Jun
08

What does Memorial Day mean to Marcellus



06/08/07
In the highly technological society that we now live, it is easy to over look the exceptional life style that still exists in the town and village of Marcellus. We still have a quality of life much more like when the United States was founded. We live in a very definite community.
As major urban areas become a sprawl of homes, shopping centers, and multi-lane highways, Marcellus retains characteristics, which are becoming more and more unique. We live in a community, which is still focused between two hills in a beautiful valley with a constant stream flowing through it. The village of Marcellus is the focal point for commercial activity and education. We have been experiencing a renewal of the village through an ongoing renovation of many buildings. Our churches in the village form a spiritual hub. Think how blessed we are that the next community is not jammed up next to us. We truly have a home “town.”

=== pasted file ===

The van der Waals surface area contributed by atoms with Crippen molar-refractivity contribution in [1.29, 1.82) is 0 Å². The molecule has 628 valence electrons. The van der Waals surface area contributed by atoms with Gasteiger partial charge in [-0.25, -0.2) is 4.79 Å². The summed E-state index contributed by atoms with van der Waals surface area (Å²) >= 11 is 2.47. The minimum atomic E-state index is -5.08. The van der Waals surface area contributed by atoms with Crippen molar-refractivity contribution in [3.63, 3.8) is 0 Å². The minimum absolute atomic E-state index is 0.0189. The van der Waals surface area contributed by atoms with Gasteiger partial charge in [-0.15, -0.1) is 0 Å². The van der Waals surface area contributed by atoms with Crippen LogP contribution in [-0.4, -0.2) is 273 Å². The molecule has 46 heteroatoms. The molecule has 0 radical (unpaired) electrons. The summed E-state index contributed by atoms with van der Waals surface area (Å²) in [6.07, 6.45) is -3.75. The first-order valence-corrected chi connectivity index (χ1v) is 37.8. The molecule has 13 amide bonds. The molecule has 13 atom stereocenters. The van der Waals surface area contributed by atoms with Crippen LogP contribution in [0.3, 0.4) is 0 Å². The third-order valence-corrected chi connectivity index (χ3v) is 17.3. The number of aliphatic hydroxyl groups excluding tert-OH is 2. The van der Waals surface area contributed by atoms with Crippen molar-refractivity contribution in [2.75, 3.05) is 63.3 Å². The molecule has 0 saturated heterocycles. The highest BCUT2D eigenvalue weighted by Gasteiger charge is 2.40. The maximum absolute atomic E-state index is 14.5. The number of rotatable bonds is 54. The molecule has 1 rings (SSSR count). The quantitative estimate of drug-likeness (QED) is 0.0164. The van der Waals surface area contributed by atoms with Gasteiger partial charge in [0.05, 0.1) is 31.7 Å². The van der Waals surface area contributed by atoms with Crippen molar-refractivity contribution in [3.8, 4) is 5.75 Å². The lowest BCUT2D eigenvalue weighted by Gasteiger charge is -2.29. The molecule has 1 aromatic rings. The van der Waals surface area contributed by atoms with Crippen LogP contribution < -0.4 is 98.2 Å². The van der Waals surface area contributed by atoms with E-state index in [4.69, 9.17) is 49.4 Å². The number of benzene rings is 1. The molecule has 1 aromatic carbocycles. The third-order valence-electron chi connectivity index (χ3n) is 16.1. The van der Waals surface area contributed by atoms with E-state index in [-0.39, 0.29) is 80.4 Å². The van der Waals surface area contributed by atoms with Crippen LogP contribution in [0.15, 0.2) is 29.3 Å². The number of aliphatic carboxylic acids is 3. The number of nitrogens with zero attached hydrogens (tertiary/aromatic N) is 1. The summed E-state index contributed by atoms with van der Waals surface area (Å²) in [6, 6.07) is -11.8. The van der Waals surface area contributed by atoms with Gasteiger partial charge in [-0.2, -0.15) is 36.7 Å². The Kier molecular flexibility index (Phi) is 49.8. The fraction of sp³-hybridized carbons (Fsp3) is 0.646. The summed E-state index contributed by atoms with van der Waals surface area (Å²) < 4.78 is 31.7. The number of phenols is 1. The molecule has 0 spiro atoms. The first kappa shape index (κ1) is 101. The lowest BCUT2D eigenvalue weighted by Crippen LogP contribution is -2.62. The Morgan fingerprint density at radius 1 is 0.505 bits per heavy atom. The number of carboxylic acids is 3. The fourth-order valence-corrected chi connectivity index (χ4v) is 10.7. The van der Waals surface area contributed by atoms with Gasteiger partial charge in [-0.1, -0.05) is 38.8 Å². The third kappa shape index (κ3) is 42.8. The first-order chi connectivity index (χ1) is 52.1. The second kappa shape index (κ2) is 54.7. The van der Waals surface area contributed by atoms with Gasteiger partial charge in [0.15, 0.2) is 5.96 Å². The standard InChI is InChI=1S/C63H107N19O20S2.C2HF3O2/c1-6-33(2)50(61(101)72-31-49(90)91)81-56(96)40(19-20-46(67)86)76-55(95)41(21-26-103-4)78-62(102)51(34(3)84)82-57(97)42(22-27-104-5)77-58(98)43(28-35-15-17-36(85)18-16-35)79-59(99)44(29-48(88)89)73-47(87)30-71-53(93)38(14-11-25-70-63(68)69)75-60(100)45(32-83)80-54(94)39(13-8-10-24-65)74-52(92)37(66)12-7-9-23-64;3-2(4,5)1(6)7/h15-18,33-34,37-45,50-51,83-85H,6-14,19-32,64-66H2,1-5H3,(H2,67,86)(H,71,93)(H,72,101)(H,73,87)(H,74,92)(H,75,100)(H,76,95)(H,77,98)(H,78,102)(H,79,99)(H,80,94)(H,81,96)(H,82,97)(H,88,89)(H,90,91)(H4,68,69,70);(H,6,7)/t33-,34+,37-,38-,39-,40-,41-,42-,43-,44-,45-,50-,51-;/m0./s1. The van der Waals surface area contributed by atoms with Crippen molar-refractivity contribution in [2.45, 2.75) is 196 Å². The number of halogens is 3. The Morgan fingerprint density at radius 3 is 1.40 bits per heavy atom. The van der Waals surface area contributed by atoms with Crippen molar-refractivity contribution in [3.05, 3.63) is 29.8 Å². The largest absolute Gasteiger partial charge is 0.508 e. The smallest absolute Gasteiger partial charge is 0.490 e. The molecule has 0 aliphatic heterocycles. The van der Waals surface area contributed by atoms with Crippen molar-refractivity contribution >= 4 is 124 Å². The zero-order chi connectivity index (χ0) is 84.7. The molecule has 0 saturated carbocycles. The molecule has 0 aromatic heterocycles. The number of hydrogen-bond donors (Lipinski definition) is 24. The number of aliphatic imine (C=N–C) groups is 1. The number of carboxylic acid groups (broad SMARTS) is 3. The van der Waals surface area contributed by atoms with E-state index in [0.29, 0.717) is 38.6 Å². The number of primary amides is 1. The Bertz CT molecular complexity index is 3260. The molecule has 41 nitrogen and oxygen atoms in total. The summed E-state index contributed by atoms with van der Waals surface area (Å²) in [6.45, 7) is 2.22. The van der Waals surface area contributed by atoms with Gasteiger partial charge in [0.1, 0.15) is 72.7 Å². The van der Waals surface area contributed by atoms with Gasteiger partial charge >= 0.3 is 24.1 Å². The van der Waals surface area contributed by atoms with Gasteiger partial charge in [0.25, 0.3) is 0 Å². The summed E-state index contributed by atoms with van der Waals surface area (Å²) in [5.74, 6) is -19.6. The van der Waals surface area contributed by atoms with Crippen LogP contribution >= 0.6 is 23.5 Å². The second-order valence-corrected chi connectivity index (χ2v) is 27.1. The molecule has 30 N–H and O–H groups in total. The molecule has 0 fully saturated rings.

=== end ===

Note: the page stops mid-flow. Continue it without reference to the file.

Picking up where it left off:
Why is Memorial Day important to the community that is Marcellus?
Today we experience our outstanding life style because many of our forefathers in the town and village of Marcellus were willing to step forward to establish, defend and preserve the freedoms we have.
Memorial Day was first called Decoration Day following the Civil War because Americans decorated the graves of war veterans on May 30 with red flowers. In 1968 Congress officially establish May 30 as the national holiday of Memorial Day to honor those who died in military service. In 1971 Congress moved the observation date to the last Monday in May.
If we were to walk just around the corner to the Village Cemetery, we would find the new flag pole and memorial and sign which says, in part;
“Here rests many a soldier of the American Revolution, of the War of 1812, of the Civil War, their warfare is over … There is no one to preserve the memories and the legacy from the past. There is no one but us.”